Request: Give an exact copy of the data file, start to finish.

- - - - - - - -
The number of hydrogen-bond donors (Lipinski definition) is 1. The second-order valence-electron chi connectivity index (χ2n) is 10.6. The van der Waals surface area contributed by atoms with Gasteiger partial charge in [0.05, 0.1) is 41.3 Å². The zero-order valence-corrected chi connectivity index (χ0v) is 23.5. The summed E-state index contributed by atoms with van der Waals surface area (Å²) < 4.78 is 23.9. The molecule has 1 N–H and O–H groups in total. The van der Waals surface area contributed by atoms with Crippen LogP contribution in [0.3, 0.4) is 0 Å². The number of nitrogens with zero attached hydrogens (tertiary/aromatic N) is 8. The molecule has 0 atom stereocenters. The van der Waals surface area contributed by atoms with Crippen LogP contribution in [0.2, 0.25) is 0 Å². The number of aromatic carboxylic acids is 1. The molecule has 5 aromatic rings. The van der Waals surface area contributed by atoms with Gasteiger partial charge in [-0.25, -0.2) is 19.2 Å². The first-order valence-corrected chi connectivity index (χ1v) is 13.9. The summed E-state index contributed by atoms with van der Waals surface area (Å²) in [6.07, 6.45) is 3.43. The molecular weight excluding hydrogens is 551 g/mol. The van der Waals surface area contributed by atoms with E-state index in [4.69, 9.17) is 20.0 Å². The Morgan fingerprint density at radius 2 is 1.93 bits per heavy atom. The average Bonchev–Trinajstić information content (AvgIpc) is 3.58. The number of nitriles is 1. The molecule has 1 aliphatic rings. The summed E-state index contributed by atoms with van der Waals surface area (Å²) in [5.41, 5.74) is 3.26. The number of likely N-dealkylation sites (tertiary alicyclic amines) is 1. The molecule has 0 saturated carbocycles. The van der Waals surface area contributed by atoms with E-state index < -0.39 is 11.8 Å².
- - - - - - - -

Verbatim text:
The number of hydrogen-bond donors (Lipinski definition) is 1. The second-order valence-electron chi connectivity index (χ2n) is 10.6. The van der Waals surface area contributed by atoms with Gasteiger partial charge in [0.05, 0.1) is 41.3 Å². The zero-order valence-corrected chi connectivity index (χ0v) is 23.5. The summed E-state index contributed by atoms with van der Waals surface area (Å²) < 4.78 is 23.9. The molecule has 1 N–H and O–H groups in total. The van der Waals surface area contributed by atoms with Crippen LogP contribution in [0.3, 0.4) is 0 Å². The number of nitrogens with zero attached hydrogens (tertiary/aromatic N) is 8. The molecule has 0 atom stereocenters. The van der Waals surface area contributed by atoms with Crippen LogP contribution in [0.2, 0.25) is 0 Å². The number of aromatic carboxylic acids is 1. The molecule has 5 aromatic rings. The van der Waals surface area contributed by atoms with Gasteiger partial charge in [-0.25, -0.2) is 19.2 Å². The first-order valence-corrected chi connectivity index (χ1v) is 13.9. The summed E-state index contributed by atoms with van der Waals surface area (Å²) in [6.07, 6.45) is 3.43. The molecular weight excluding hydrogens is 551 g/mol. The van der Waals surface area contributed by atoms with E-state index in [4.69, 9.17) is 20.0 Å². The Morgan fingerprint density at radius 2 is 1.93 bits per heavy atom. The average Bonchev–Trinajstić information content (AvgIpc) is 3.58. The number of nitriles is 1. The molecule has 1 aliphatic rings. The summed E-state index contributed by atoms with van der Waals surface area (Å²) in [5.41, 5.74) is 3.26. The number of likely N-dealkylation sites (tertiary alicyclic amines) is 1. The molecule has 0 saturated carbocycles. The van der Waals surface area contributed by atoms with E-state index < -0.39 is 11.8 Å².